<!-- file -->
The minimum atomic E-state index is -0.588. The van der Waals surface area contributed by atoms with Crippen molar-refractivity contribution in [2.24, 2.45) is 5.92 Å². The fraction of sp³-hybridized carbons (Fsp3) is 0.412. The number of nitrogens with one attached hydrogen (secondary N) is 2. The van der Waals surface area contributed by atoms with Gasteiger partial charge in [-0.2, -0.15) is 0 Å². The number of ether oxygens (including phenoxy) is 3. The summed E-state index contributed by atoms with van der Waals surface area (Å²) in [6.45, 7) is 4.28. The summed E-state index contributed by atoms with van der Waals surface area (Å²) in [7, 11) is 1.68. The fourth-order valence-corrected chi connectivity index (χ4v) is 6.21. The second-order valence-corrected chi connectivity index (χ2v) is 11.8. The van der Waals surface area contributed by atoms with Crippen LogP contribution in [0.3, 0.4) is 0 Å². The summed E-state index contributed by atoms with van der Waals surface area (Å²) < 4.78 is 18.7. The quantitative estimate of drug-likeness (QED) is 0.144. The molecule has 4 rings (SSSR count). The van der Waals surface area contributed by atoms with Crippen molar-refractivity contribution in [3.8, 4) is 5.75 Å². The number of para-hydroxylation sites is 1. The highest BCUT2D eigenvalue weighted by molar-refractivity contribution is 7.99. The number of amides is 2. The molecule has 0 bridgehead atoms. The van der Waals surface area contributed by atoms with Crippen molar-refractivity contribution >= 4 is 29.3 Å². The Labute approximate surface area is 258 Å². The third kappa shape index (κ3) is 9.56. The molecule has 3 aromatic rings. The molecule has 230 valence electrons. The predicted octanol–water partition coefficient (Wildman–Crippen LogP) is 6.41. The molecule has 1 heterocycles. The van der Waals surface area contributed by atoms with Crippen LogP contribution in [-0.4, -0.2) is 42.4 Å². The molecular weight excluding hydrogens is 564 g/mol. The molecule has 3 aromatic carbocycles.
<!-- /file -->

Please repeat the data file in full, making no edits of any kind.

The minimum atomic E-state index is -0.588. The van der Waals surface area contributed by atoms with Crippen molar-refractivity contribution in [2.24, 2.45) is 5.92 Å². The fraction of sp³-hybridized carbons (Fsp3) is 0.412. The number of nitrogens with one attached hydrogen (secondary N) is 2. The van der Waals surface area contributed by atoms with Gasteiger partial charge in [-0.2, -0.15) is 0 Å². The number of ether oxygens (including phenoxy) is 3. The summed E-state index contributed by atoms with van der Waals surface area (Å²) in [6.45, 7) is 4.28. The summed E-state index contributed by atoms with van der Waals surface area (Å²) in [7, 11) is 1.68. The fourth-order valence-corrected chi connectivity index (χ4v) is 6.21. The second-order valence-corrected chi connectivity index (χ2v) is 11.8. The van der Waals surface area contributed by atoms with Crippen LogP contribution in [0.3, 0.4) is 0 Å². The summed E-state index contributed by atoms with van der Waals surface area (Å²) < 4.78 is 18.7. The quantitative estimate of drug-likeness (QED) is 0.144. The molecule has 4 rings (SSSR count). The van der Waals surface area contributed by atoms with Crippen molar-refractivity contribution in [3.8, 4) is 5.75 Å². The number of para-hydroxylation sites is 1. The highest BCUT2D eigenvalue weighted by molar-refractivity contribution is 7.99. The number of amides is 2. The molecule has 0 bridgehead atoms. The van der Waals surface area contributed by atoms with Crippen molar-refractivity contribution >= 4 is 29.3 Å². The Labute approximate surface area is 258 Å². The third kappa shape index (κ3) is 9.56. The molecule has 3 aromatic rings. The molecule has 230 valence electrons. The predicted octanol–water partition coefficient (Wildman–Crippen LogP) is 6.41. The molecule has 1 heterocycles. The van der Waals surface area contributed by atoms with Crippen LogP contribution in [-0.4, -0.2) is 42.4 Å². The molecular weight excluding hydrogens is 564 g/mol. The molecule has 3 aromatic carbocycles.